May 30, 2014 by Jean
It is done! I have moved out of my Gettysburg townhouse and arrived in Maine for my new life as a retiree. Last Sunday morning, I put out the last of the trash (including the old mattress that I had been sleeping on), packed the rest of my belongings in the car, and got on the road headed north.
This move was grueling; it’s been 26 years since my last long-distance move, and I was a lot younger then! The most difficult part was getting rid of all the stuff that I did not need to take with me into retirement. I gave away about two-thirds of my books, including 31 boxes full that the College library moved from my office. A few days before I left Gettysburg, workers from the local rescue mission came to my house and took away several large pieces of furniture (including the living room sofa and a double dresser from the bedroom). That same day, I packed a number of smaller items into the car and took them to the big sale that the local United Way sponsors at the College at the end of each school year. The following morning, my friend and co-worker Andrea came to my house with her husband’s truck and and helped me deliver a number of items too big to fit in my car to the United Way sale. One day later, I filled the car with still more items for the sale. On my last evening in Gettysburg, I filled up the car one more time and took the last of my donated items to a local Goodwill store.
Many items I no longer need could be recycled. Some of these – boxes, old files, empty glass and plastic containers – could be put out for the biweekly curbside collection. Other items were a little more challenging to recycle. My old 1960s plastic sewing machine went to a local sewing machine repair shop. The local rescue mission (the same organization that picked up my donated furniture) provided recycling for three large plastic trash bags of textiles (including no-longer-wearable clothing, rags, old curtains that were not in good enough shape to donate, and fabric from old sewing projects) and for electronic and electrical items. (They evaluate this material and transfer anything that’s still usable to the thrift shop for sale, then recycle the rest.)
Although I tried to keep them to a minimum, many items that I no longer need were not suitable for either donation or recycling, and these had to go in the trash. My trash collection service allowed one “bulk” item (too large to fit in a trash barrel or bag) per week, and old too-decrepit-to-salvage pieces of furniture were put out throughout the spring, beginning with items that I could most easily live without, and ending with the mattress that I had been sleeping on. Usually, I could wrestle these items out to the curb by myself, but I got help from two colleagues to get my old box spring down from the second floor bedroom. I should have done the same for the old four-drawer file cabinet, which pushed me down the last few steps so that I landed on my back on the floor with a variety of scrapes and bruises to show for my efforts! On the afternoon before I was leaving, my friend Marta, who came by to offer moral support and practical help and who knew about the battle with the file cabinet, suggested that she and I move the mattress down from the second floor to the first and that I sleep in the living room on the last night. I recognized this instantly as a brilliant idea; and as I was struggling to get that mattress out to the curb on Sunday morning, I was very grateful that I was not wrestling it down the stairs!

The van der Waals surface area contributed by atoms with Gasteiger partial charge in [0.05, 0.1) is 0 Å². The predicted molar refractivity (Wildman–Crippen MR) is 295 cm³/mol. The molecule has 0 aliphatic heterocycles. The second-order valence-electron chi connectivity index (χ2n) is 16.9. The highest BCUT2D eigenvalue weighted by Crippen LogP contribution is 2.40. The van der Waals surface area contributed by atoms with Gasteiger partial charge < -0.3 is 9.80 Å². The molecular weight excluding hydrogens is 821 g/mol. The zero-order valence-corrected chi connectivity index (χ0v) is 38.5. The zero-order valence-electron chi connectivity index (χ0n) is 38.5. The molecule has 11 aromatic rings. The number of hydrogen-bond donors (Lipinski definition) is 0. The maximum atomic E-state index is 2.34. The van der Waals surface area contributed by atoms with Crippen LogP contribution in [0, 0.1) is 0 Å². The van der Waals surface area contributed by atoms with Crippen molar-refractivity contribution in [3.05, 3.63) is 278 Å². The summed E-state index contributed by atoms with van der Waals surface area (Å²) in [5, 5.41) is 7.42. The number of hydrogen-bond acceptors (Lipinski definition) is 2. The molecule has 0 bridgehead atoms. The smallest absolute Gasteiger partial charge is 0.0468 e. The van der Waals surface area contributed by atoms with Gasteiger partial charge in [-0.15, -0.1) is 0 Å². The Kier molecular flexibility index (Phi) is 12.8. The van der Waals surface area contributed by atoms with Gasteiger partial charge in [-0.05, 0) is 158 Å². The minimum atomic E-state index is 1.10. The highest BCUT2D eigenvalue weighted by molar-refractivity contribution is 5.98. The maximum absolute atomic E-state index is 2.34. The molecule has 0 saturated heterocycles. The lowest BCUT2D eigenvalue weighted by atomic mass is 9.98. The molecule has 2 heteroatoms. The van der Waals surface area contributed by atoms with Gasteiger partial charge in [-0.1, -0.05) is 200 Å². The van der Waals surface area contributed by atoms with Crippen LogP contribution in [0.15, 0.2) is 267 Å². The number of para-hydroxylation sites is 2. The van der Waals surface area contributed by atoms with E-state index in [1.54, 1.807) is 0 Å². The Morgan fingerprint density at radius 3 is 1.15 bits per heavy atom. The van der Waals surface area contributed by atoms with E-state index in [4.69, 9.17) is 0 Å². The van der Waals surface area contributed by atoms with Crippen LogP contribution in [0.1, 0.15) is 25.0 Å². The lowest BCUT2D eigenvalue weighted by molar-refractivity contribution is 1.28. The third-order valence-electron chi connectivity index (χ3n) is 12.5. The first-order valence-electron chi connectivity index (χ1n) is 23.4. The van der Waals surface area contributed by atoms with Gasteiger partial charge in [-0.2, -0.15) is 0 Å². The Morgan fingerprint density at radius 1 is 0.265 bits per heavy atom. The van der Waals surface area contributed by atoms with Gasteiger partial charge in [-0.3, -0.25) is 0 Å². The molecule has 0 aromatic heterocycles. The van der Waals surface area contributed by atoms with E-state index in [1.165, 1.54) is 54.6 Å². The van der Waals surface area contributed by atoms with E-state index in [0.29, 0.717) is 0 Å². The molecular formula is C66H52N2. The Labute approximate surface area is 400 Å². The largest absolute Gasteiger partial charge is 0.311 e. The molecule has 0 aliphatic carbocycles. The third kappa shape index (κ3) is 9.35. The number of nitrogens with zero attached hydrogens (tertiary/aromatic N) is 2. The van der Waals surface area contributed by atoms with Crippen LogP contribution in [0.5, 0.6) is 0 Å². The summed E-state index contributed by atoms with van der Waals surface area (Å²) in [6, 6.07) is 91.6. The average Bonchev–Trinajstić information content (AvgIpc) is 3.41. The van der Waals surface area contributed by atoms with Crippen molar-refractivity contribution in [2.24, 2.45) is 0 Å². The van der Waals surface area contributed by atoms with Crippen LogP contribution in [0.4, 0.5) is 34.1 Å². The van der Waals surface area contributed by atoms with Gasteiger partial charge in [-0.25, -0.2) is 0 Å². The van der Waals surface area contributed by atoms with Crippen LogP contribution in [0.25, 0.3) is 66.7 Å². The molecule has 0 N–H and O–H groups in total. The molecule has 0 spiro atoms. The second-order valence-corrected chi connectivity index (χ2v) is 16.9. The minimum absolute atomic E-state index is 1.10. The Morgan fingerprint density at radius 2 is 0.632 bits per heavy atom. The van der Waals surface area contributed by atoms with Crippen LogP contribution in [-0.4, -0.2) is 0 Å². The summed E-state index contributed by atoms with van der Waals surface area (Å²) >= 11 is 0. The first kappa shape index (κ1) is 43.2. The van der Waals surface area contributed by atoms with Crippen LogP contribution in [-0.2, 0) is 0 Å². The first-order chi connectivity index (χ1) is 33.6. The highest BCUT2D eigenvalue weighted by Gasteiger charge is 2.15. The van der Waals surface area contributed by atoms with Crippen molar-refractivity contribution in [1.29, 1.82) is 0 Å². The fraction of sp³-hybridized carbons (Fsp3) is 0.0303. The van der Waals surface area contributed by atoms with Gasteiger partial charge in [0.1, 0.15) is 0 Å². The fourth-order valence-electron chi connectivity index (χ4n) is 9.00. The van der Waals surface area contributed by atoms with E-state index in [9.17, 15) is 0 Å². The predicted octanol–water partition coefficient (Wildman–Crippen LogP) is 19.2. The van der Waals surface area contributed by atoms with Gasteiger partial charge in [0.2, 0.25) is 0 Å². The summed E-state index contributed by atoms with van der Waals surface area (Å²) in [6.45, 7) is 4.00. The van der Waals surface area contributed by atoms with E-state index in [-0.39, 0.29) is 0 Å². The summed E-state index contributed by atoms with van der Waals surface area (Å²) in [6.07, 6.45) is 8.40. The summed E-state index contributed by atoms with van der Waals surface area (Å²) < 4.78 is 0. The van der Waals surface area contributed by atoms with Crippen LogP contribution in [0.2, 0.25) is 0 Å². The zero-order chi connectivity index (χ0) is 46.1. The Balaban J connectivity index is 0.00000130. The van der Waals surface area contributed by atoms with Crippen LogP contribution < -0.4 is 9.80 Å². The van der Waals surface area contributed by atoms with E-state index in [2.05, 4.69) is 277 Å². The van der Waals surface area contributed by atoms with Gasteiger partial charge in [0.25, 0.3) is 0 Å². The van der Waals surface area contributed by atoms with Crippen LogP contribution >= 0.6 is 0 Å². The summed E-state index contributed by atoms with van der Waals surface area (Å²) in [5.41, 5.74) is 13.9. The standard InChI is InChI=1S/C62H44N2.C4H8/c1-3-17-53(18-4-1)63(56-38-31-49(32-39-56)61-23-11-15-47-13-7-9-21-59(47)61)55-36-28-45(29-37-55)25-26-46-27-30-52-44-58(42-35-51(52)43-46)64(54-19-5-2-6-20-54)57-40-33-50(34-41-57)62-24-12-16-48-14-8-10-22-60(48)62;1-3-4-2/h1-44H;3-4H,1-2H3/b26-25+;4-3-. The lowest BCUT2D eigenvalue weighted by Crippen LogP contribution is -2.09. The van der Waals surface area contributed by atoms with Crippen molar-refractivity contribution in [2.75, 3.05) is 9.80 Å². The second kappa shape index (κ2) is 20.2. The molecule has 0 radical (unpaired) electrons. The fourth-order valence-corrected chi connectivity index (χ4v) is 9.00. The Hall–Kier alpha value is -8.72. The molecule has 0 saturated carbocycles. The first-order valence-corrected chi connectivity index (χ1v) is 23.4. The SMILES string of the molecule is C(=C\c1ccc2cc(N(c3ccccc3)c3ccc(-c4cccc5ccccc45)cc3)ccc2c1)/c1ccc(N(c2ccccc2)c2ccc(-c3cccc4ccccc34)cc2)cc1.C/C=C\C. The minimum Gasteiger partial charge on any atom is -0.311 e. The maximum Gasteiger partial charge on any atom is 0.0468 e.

Finally, I had to move the items that I was taking with me into my new life. These fell into three groups. A few pieces of furniture I am keeping and many boxes were collected by the movers on Friday morning. These items were put into storage and will be delivered to me in Maine later in the summer. Nine boxes of items that I would need more quickly (including a box of plant divisions from my Gettysburg garden) were taken to UPS on Friday evening and shipped to Maine where they arrived on Wednesday morning. The remaining items, including all my houseplants, went in the car with me. I worried that I might have miscalculated how much I could fit in my compact car. In the end, though, I managed to cram everything in, including a tall houseplant that fit on the floor behind the driver’s seat and tickled my ear all the way to Maine.
It felt very freeing to drive away from an empty house and a small mountain of trash by the curb on Sunday morning. As always, I marked my progress north and east by major river crossings. The crossing of the Susquehanna River on I-81 in Harrisburg, about an hour north of Gettysburg, meant that I was truly on my way. A few hours after that, crossing the Delaware River on I-84 meant that I was finally out of Pennsylvania. (Getting through Pennsylvania is more than 1/3 of the trip and always seems to take forever.) About an hour later came the very beautiful crossing of the Hudson River at Newburgh, New York. My next major river crossing, the Connecticut River at Hartford, was notable not for its beauty (you can’t actually see the river from the road), but for relief that I had gotten through the stretch of I-84 from Danbury to Hartford that combines badly designed roads with an exceptionally high proportion of stupidly aggressive drivers. About three hours later, my last major river crossing, of the Piscataqua River that divides New Hampshire from Maine, welcomed me home at last to my new life!